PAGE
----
There was one ‘highlight’ of our time together. Something that seemed to give her comfort is that I brought in an IPad and would give her a You Tube ‘concert’ of her favorite musical acts from when she was younger- Frank Sinatra, Louis Armstrong, etc. She would open her eyes and seemed to enjoy it, even occasionally commenting on the music. I think it calmed both of us down. We did it almost every day for her last month of life. Since then, I have learned much about the use of music as an effective tool for improving health.
Steve: What did you see occurring that empowered you to do this?
Dave: It seemed like the system itself was helpless at times to help mommie. For instance, one thing that I really believe took a toll on mom was constant dehydration. From what I could see, it seemed like the facilities didn’t have the staff or resources to keep mom hydrated. Or else, the system’s ‘solution’ was to continuously stick intravenous lines into her- and I don’t consider that any real solution.
I also saw my mom almost continuously stricken by infections that left her weak. Seeing her laying weak in bed with infections in her body also motivated me to do this project.
Steve: What were the big problems that held back the system?
Dave: From what I could tell, not enough staff. And the staff that was there seemed generally overworked. Also, the need for better communication among everyone in the system, and even among the facilities. I always felt that the hospital never adequately communicated to rehab the severity of mom’s condition. And not enough money- at least that’s what the doctors and administrators at the hospital usually seemed to complain about.
Steve: What are the biggest changes you’d like to see?
Dave: At the hospital, a more innovative, high tech plan of action to eradicate infections. Maybe tiny drones to chase out bad bacteria. At the nursing home, a better way to prevention dehydration. More money for the hiring of more staff. More sensitivity to the unique needs of individuals. In the book, there is a whole chapter on suggestions and possible solutions for changing and improving the system.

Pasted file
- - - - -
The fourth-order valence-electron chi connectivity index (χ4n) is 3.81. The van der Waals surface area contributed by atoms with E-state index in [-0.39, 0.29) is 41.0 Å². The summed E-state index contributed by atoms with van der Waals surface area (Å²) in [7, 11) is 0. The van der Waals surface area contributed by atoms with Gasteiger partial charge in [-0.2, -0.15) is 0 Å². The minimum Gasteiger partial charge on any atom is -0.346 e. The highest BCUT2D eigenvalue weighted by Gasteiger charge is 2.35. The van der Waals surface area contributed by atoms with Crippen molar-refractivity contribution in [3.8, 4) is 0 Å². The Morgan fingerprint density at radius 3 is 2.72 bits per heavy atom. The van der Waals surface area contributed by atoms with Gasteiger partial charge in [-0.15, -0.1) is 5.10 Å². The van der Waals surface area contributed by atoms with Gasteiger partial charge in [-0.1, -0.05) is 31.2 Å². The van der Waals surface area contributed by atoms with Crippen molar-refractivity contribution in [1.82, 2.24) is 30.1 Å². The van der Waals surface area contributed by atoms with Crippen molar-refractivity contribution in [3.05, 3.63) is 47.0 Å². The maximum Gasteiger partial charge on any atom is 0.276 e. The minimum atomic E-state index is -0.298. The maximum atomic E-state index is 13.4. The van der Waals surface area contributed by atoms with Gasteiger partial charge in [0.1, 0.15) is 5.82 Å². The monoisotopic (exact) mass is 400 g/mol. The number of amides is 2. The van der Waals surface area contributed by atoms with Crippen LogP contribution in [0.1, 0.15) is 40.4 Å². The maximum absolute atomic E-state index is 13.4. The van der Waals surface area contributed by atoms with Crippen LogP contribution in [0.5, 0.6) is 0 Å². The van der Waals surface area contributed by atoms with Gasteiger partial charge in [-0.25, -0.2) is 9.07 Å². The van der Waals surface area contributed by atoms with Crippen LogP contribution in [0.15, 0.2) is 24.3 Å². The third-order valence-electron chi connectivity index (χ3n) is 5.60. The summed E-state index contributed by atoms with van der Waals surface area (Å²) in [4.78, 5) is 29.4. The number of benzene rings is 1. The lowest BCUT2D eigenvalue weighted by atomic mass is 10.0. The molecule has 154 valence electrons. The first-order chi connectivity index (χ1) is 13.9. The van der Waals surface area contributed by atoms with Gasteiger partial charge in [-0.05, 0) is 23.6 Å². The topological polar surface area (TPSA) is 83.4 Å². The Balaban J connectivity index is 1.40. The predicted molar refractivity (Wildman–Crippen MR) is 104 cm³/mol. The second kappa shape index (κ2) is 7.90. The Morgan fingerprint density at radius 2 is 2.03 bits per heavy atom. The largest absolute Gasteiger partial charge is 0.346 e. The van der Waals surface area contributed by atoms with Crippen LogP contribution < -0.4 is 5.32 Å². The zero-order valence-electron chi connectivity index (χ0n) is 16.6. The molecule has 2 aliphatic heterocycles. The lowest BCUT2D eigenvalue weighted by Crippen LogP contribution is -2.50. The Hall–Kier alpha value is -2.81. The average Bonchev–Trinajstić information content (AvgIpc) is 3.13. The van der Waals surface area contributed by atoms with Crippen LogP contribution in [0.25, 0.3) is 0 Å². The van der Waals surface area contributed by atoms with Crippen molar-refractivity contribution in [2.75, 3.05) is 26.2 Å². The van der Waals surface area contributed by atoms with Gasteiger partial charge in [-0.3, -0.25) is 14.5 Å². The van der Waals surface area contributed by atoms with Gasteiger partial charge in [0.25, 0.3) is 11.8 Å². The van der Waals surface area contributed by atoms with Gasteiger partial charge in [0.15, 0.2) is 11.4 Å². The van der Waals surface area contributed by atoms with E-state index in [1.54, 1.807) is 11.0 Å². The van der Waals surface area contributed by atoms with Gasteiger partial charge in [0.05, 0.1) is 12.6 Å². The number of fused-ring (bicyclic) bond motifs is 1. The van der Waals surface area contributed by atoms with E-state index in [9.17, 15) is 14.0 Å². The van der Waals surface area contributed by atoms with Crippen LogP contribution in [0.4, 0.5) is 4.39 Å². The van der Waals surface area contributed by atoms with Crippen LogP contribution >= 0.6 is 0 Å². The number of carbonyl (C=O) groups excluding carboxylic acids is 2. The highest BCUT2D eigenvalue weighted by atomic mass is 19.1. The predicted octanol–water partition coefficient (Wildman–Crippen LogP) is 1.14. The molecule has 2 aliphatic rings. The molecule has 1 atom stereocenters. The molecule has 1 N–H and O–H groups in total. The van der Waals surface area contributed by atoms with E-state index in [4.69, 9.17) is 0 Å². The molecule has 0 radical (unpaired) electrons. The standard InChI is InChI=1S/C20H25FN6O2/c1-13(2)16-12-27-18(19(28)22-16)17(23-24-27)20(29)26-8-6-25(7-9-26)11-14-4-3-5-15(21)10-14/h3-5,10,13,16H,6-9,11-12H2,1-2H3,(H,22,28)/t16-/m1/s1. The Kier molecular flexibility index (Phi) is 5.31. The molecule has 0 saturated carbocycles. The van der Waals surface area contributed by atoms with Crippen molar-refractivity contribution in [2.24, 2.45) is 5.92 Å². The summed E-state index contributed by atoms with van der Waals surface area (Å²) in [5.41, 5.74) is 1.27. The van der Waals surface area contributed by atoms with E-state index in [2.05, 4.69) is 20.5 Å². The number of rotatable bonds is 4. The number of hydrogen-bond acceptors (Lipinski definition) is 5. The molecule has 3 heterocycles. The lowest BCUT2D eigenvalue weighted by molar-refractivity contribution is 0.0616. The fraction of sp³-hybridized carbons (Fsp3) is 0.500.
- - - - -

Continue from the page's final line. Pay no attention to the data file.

FROM THE INTRODUCTION:
“What is a human life worth? How about the life of a senior citizen who has a life threatening infection and needs to be moved out of the hospital and into therapy because Medicare will no longer pay for the stay? What if that senior citizen was your mother or father? What if it was your grandmother or grandfather? What if it was you?”
FROM THE SURVIVAL GUIDE:
-Drink plenty of liquids. Make sure that you continuously drink fluids throughout the day. Make sure that enough fluids are available to you. If you need special drinks- like nectar thick drinks- make sure that enough are available- and accessible to you- throughout the day. Make sure the facility is adequately stocked with them.
– Try to keep track of how many drinks you’ve had each day and make sure you’ve had enough- at least seven or eight cups a day.”
EXCERPT FROM CHAPTER FOUR:
“My mother’s favorite performer of all time was Frank Sinatra. She had told me stories how as a girl she would go see him with her girlfriends at the Paramount Theater in New York City- and the cost was a mere twenty five cents per ticket!
I asked her if she would like me to try and find some videos of Frank Sinatra singing. She immediately said ‘Yes’.
The first Sinatra video that I played for mom was “Fly Me to The Moon”.
Mom noted how young he looked and clearly enjoyed watching him and listening to the music. While she was watching him, one of the aides came into the room and pointed at mom’s hand and said; “Look, she’s moving her hand to the music.”
At that point, it was one of the first things she had physically reacted to.”
Dave Street will be a featured guest at The Worlds Stage www.theworldsstage.com
For more information about the book project, please go to: www.whatthehealthmommie.com
Excerpts from “What the Health Mommie”
© 2013 By Dave Street